If you want to read a novel that paints a bleak picture of our future, then read Nineteen Eighty-Four. It was written by George Orwell way back in 1949, and basically describes a future society that controls all thought and expression, in favor of the ruling party. Government surveillance of the population runs rampant, with little or no privacy.
I remember when 1984 arrived thinking how glad I was that this vision of the future was wrong. Unfortunately though, it’s starting to look like certain aspects of the novel are in fact becoming real. Just look at the NSA and it’s surveillance program (which it just ended…maybe), or all the talk about installing back-doors into applications so that governments can track “terrorists”. Of course they won’t track us, right??
So today I read an article at ComputerWorld authored by Darlene Storm…
Incredible!! Just driving through the area could trigger this letter. Yes, we need to target the John’s and do what we can to shut down the sex-slave industry, but I’m not sure this is a good solution. Plus, our society is already a lot closer to 1984 than some may care to think…with all of the license plate scanning, facial recognition, and related Internet tracking that is in effect now, our perceived level of privacy is much smaller than we think.
So, we need to ask (if it’s not already too late), where do we draw the line?
If you have not already heard, new versions of NMAP and Wireshark have been released recently. These are my favorite open source programs, and to be honest, pretty much my favorite programs period. They are both maintained and managed by a dedicated team of people, and the quality of the software shows. Plus, the main authors (Gerald Combs for Wireshark, and Fyodor for NMAP) are both class acts…
NMAP is THE tool for running forensics on your network…to find the weaknesses before the bad guys do. It has MANY parts, which all work together in a very seamless manner, and should be in every network engineers tool kit. If you are not using it, stop what you are doing and get it now!! (Enough said!!) New version is 7.00.
Same thing about Wireshark. I’ve said it before and I’ll say it again…if you don’t have a network analyzer, then you’re not really a full and complete network engineer. Get it and learn it. There are plenty of resources on the Internet, for free, to help you get started (Google is your friend), and if you want to pay a little bit of money, Laura Chappell has a great website devoted to Wireshark training.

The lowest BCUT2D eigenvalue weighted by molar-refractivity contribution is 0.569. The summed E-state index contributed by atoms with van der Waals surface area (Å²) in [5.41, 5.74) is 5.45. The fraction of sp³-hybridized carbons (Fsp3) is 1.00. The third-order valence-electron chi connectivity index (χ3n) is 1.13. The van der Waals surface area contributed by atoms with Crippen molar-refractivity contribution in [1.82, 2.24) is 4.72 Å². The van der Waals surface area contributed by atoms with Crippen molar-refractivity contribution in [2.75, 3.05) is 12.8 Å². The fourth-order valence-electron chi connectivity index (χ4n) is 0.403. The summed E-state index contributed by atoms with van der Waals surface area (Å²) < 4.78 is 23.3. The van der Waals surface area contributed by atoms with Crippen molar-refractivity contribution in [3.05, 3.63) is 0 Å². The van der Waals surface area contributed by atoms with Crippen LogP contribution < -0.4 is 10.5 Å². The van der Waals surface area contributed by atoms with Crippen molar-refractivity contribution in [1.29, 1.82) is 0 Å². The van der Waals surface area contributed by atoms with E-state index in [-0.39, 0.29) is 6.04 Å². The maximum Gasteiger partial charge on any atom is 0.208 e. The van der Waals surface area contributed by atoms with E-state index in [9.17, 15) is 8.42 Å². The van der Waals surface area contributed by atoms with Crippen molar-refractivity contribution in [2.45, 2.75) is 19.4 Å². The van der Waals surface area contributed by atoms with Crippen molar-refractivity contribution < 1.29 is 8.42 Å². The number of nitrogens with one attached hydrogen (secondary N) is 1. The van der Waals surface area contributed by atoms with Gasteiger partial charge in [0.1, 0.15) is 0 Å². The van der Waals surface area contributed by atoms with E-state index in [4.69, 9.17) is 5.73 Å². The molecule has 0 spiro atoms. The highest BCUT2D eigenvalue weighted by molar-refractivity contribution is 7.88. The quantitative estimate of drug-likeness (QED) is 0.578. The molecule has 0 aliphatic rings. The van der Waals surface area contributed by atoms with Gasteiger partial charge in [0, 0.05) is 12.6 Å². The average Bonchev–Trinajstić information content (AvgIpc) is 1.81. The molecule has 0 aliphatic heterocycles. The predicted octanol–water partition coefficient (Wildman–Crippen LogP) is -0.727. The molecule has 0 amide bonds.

I just downloaded the updated Wireshark today (version 2.0.0), and I have to say the default screen is spartan, to say the least. Not sure if this is temporary in this initial v2 build, but either way, it does not look like it’s predessor. Note how clean (and empty) the startup screen is…
Here is some info from Gerald about this new version. I’m looking forward to learning what it has to offer!
So, did you hear that China and the US have agreed to no longer engage in cybertheft against each other? No…I’m serious. Really. Take a look at this…
See…I told you!
When I first heard this I just laughed. Is today April 1st?? Way too funny. I’m just sure that China will now curtail their state sponsored cyber warfare. No…seriously…I’m sure they will.
Oh…and I saw some pigs flying today too!!
I just got an email forwarded to me from another employee within my company (she doesn’t work in IT). This is a scam that’s been around a long time…first via regular snail mail, and now via email. The problem, though, is it still works and it’s very easy to do. Just send a bunch of letters and emails to as many people as possible, stating that their domain names are expiring, and just send a check (or visit a website) to renew. Take a look at this…
Yes, the wording is simplistic, but it does look nice, and the cost is rather insignificant compared to all the other day-to-day invoices that crosses a employees desk. And you know what? A lot of people just pay this, without even thinking about it.
As for the link to make the payment, it points to the domain: confirmation5408.com
A simple whois shows that this is located in China, and the domain was just registered in early July. (Yeah, I know…I’m so shocked that this is located in China!!)
So…what to do? Ignore these letters and emails, and make sure that your employees forward any IT related invoices to you for approval. Lots of companies fall prey to this, but with your diligence your company won’t be one of them.